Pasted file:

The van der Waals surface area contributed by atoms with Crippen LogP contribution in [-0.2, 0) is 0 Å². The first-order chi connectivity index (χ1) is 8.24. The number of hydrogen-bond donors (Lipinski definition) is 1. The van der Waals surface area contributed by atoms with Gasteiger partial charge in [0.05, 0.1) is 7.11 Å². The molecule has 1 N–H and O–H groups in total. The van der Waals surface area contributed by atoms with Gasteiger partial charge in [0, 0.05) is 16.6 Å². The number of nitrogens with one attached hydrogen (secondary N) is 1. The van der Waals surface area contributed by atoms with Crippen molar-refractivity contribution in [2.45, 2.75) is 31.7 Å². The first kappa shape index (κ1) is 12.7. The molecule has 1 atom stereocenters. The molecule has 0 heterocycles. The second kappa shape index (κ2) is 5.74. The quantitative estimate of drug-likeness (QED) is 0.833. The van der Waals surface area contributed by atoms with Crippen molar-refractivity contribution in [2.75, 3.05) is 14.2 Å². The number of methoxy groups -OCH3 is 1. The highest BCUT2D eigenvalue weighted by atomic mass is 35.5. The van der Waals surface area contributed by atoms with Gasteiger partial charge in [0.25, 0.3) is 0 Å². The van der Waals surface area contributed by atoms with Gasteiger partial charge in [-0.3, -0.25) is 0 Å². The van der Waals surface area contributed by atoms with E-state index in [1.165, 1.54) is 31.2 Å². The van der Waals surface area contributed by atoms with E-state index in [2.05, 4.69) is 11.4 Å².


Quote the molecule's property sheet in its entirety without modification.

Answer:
The van der Waals surface area contributed by atoms with Crippen LogP contribution in [-0.2, 0) is 0 Å². The first-order chi connectivity index (χ1) is 8.24. The number of hydrogen-bond donors (Lipinski definition) is 1. The van der Waals surface area contributed by atoms with Gasteiger partial charge in [0.05, 0.1) is 7.11 Å². The molecule has 1 N–H and O–H groups in total. The van der Waals surface area contributed by atoms with Gasteiger partial charge in [0, 0.05) is 16.6 Å². The number of nitrogens with one attached hydrogen (secondary N) is 1. The van der Waals surface area contributed by atoms with Crippen molar-refractivity contribution in [2.45, 2.75) is 31.7 Å². The first kappa shape index (κ1) is 12.7. The molecule has 1 atom stereocenters. The molecule has 0 heterocycles. The second kappa shape index (κ2) is 5.74. The quantitative estimate of drug-likeness (QED) is 0.833. The van der Waals surface area contributed by atoms with Crippen molar-refractivity contribution in [2.75, 3.05) is 14.2 Å². The number of methoxy groups -OCH3 is 1. The highest BCUT2D eigenvalue weighted by atomic mass is 35.5. The van der Waals surface area contributed by atoms with Gasteiger partial charge in [0.25, 0.3) is 0 Å². The van der Waals surface area contributed by atoms with Gasteiger partial charge in [-0.3, -0.25) is 0 Å². The van der Waals surface area contributed by atoms with E-state index in [1.165, 1.54) is 31.2 Å². The van der Waals surface area contributed by atoms with E-state index in [2.05, 4.69) is 11.4 Å².